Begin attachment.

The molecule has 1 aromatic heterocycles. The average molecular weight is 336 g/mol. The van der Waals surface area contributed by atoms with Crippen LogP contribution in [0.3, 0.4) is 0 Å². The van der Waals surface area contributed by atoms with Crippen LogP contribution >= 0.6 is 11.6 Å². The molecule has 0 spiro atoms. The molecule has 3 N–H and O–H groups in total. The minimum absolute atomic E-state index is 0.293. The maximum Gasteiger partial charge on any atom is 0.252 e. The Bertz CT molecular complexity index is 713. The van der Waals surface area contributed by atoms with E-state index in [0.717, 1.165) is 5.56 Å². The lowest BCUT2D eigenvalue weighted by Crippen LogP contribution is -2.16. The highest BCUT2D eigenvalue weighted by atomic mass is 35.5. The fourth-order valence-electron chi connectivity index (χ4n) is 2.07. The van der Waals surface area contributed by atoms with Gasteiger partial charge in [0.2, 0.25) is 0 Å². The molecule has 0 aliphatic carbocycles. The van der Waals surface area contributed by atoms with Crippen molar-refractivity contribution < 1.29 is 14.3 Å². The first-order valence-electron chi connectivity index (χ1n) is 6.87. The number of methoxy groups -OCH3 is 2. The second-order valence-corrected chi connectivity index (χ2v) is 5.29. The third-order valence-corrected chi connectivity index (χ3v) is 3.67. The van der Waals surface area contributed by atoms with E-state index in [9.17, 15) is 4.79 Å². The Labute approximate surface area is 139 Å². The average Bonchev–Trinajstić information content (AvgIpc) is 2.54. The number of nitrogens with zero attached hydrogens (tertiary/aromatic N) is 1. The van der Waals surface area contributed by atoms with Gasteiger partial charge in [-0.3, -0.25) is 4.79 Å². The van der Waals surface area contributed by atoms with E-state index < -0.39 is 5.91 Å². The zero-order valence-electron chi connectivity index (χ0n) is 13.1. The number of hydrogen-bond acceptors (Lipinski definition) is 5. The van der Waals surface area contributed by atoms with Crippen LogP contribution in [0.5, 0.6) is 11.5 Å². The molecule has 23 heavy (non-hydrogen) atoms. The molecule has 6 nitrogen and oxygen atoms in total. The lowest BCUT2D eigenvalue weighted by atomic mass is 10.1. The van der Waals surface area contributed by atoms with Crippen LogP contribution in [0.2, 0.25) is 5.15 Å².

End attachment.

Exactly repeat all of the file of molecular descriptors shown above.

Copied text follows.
The molecule has 1 aromatic heterocycles. The average molecular weight is 336 g/mol. The van der Waals surface area contributed by atoms with Crippen LogP contribution in [0.3, 0.4) is 0 Å². The van der Waals surface area contributed by atoms with Crippen LogP contribution >= 0.6 is 11.6 Å². The molecule has 0 spiro atoms. The molecule has 3 N–H and O–H groups in total. The minimum absolute atomic E-state index is 0.293. The maximum Gasteiger partial charge on any atom is 0.252 e. The Bertz CT molecular complexity index is 713. The van der Waals surface area contributed by atoms with E-state index in [0.717, 1.165) is 5.56 Å². The lowest BCUT2D eigenvalue weighted by Crippen LogP contribution is -2.16. The highest BCUT2D eigenvalue weighted by atomic mass is 35.5. The fourth-order valence-electron chi connectivity index (χ4n) is 2.07. The van der Waals surface area contributed by atoms with Gasteiger partial charge in [0.2, 0.25) is 0 Å². The molecule has 0 aliphatic carbocycles. The van der Waals surface area contributed by atoms with Crippen molar-refractivity contribution < 1.29 is 14.3 Å². The first-order valence-electron chi connectivity index (χ1n) is 6.87. The number of methoxy groups -OCH3 is 2. The second-order valence-corrected chi connectivity index (χ2v) is 5.29. The third-order valence-corrected chi connectivity index (χ3v) is 3.67. The van der Waals surface area contributed by atoms with E-state index in [9.17, 15) is 4.79 Å². The Labute approximate surface area is 139 Å². The average Bonchev–Trinajstić information content (AvgIpc) is 2.54. The number of nitrogens with zero attached hydrogens (tertiary/aromatic N) is 1. The van der Waals surface area contributed by atoms with Gasteiger partial charge in [-0.3, -0.25) is 4.79 Å². The van der Waals surface area contributed by atoms with E-state index < -0.39 is 5.91 Å². The zero-order valence-electron chi connectivity index (χ0n) is 13.1. The number of hydrogen-bond acceptors (Lipinski definition) is 5. The van der Waals surface area contributed by atoms with Crippen LogP contribution in [0.5, 0.6) is 11.5 Å². The molecule has 23 heavy (non-hydrogen) atoms. The molecule has 6 nitrogen and oxygen atoms in total. The lowest BCUT2D eigenvalue weighted by atomic mass is 10.1. The van der Waals surface area contributed by atoms with Crippen LogP contribution in [0.2, 0.25) is 5.15 Å².